Homepage > Joss Whedon Crew > Jane Espenson > Interviews > Jane Espenson - "Serenity Found" Book - Scifi.com Interview
Jane EspensonJane Espenson - "Serenity Found" Book - Scifi.com Interview
Thursday 8 November 2007, by Webmaster
Jane Espenson is a multi-talented woman of distinction. A writer and linquist responsible for some of the best SF programming to have ever hit the air waves.
Jane grew up in Ames, Iowa where she was often accused of watching far too much television. At age 13 she attempted to write an episode of “M*A*S*H.” That didn’t quite work out so she eventually attended college at UC Berkeley, studying linguistics as an undergrad and graduate student. While in grad school she submitted a specialty script for episodes of “Star Trek: The Next Generation,” which allowed her to get her foot in the barely open door of show business. After winning a spot in the Walt Disney writers’ fellowship, she worked in sitcoms for a number years. Her first staff job on a drama was at the set of Joss Whedon’s “Buffy the Vampire Slayer,” followed by a year as Co-Executive Producer at “Gilmore Girls,” and brief stints as Co-Executive Producer of the cancelled FOX dramas “Tru Calling” and “The Inside.”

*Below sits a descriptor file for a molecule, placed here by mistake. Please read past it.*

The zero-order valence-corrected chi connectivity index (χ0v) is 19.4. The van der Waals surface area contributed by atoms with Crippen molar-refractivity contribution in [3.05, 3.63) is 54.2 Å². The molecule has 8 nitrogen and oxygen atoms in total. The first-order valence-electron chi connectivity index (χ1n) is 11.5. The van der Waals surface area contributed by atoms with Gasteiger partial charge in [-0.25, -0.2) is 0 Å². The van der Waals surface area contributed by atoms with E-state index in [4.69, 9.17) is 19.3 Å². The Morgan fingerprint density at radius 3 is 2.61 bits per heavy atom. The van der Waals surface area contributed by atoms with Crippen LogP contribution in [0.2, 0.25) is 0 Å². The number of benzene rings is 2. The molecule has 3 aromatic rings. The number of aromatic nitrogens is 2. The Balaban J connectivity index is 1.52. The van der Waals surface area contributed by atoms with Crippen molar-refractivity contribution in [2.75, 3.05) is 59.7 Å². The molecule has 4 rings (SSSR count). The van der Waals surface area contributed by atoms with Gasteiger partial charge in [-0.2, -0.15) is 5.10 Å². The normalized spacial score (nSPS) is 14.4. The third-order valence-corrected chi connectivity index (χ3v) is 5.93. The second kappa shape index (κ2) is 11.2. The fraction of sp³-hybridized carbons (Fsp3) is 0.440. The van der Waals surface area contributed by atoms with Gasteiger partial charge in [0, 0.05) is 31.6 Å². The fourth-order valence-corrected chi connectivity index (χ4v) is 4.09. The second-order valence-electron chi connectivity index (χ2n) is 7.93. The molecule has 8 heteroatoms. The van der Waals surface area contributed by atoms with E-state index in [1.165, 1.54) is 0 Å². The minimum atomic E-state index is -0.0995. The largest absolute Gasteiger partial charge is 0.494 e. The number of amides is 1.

Some of her other past works have included “Angel,” “Ellen,” “The O.C.,” “Star Trek: Deep Space Nine,” “Dinosaurs,” “Andy Barker P.I.” “Firefly,” “Serenity” and many others.
Jane is currently working as Co-Executive Producer with Ron Moore and David Eick on SCI FI Channel’s mega-hit series “Battlestar Galactica.”
I have been a fan of Jane’s work for a long time and when I was afforded the opportunity to ask her some questions recently, I was as giddy as a grade-school kid. Once I got my professional composure together I was able to ask her these following questions and Jane didn’t let me down, but lived up to my ideal of her with some really thoughtful answers.
Sam (SoSF:) Jane, first we want to thank you on behalf of all our fans for taking time out of your busy schedule to answer some of our questions, and welcome you to Slice of SciFi.